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Delhi riots: It is end of rule of law if probe is carried on basis of media reports, cops to court

Police also argued that there was allegedly another narrative of "inscrutable indolence" created by the accused to show the prosecution in a bad light.

Published: 14th December 2020 08:21 PM  |   Last Updated: 14th December 2020 08:21 PM   |  A+A-

Delhi Riots

Protesters during clashes in Northeast Delhi. (Photo | Parveen Negi, EPS)

By PTI

NEW DELHI: The Delhi police alleged before a court here on Monday that JNU student Devangana Kalita, accused in a north east Delhi riots case, was creating a 'narrative' in the media to show BJP leader Kapil Mishra was behind the communal violence and if the investigation, the prosecution and the country was to continue on the foundation of what is being reported in the media, then that is the end of rule of law.

Police also argued that there was allegedly another narrative of "inscrutable indolence" created by the accused to show the prosecution in a bad light.

The submissions were made before Additional Sessions Judge Amitabh Rawat during the hearing of Kalita's bail application in the case of larger conspiracy to the riots.

Kalita's counsel advocate Adit Pujari had earlier referred to a media report which stated that as per an alleged internal report of the police, it was pro-Citizenship Amendment Act protesters who carried out an attack on a Bhim Army vehicle.

Pujari had argued that the riots were not started by the anti-CAA protestors, but allegedly by the pro-CAA protestors led by Mishra.

Special Public Prosecutor Amit Prasad, appearing for the police, claimed that the accused was creating 'narratives' to allegedly show that Mishra was behind the riots and making it viral to make people believe that it was the truth.

"First the accused create a narrative and then make the larger masses believe that the narrative that you are giving out is correct, so that the masses believe that the prosecution is targeted against one community. Are these media reports decide the fate of prosecution? This cannot be," Prasad said.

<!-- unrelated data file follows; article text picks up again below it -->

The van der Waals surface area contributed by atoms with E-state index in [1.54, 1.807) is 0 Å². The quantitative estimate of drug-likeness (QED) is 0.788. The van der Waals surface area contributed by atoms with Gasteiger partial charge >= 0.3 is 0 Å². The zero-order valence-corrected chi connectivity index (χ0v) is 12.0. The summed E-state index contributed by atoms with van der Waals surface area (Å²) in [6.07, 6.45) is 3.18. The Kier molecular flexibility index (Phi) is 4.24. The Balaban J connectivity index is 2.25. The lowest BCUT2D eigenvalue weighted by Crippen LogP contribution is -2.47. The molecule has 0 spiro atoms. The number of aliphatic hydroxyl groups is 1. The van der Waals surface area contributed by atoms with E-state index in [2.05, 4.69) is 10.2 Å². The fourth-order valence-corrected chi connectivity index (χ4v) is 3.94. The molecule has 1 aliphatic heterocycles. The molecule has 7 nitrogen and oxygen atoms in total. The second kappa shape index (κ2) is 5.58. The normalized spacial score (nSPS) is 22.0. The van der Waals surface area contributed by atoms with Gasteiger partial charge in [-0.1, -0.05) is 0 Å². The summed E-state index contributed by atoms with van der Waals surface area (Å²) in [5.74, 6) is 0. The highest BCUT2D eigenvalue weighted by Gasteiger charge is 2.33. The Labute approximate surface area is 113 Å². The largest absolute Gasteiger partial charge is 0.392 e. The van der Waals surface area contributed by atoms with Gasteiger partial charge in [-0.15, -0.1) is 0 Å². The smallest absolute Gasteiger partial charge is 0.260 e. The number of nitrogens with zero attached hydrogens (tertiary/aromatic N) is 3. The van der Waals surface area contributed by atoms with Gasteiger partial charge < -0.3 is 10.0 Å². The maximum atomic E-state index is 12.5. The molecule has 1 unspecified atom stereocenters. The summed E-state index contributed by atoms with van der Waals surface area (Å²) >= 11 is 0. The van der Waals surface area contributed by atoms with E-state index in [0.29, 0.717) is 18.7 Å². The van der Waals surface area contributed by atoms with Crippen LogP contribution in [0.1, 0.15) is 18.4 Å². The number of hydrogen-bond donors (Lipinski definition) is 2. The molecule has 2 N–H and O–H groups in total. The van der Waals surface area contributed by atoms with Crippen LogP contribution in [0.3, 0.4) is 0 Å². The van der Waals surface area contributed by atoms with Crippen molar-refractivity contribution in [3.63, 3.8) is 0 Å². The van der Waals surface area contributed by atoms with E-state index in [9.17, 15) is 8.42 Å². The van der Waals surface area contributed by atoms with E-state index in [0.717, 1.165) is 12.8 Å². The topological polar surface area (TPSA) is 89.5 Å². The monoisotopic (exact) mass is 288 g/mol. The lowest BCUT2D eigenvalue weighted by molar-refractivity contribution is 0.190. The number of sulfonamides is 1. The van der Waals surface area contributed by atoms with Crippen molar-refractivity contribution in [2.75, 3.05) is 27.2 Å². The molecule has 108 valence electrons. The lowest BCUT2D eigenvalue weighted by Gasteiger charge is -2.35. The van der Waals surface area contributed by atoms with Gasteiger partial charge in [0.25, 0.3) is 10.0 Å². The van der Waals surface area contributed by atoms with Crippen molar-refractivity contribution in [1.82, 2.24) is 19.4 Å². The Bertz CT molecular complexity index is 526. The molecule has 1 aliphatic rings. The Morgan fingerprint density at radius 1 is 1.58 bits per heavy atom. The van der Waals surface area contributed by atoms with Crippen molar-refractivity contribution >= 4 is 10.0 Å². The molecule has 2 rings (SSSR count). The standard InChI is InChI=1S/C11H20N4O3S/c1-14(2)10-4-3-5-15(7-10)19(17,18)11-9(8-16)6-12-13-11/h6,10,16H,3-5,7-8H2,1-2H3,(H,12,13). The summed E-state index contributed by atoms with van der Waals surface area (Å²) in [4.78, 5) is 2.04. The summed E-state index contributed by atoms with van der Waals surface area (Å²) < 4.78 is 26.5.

He further said that narratives were created to show that the police was allegedly carrying out a biased investigation.

"The accused is trying to show that Kapil Mishra was behind all these and that the police was investigating only one side. The accused first created a narrative and then they make it viral and then make people believe that this is what happened as everybody is saying so. The accused create a narrative and file multiple petitions on it. Media houses pick it up and that media houses will continue to pick up the narrative because it has been pleaded that in the petitions and then most of the people will start believing that."

"Why has the accused relied on media reports? Because the accused also need to take shelter under something. Instead of investigating agency doing the investigation, the accused would rather use all the contemporaneous media reports to make the court believe that what they are saying was correct. That is why these narratives are created.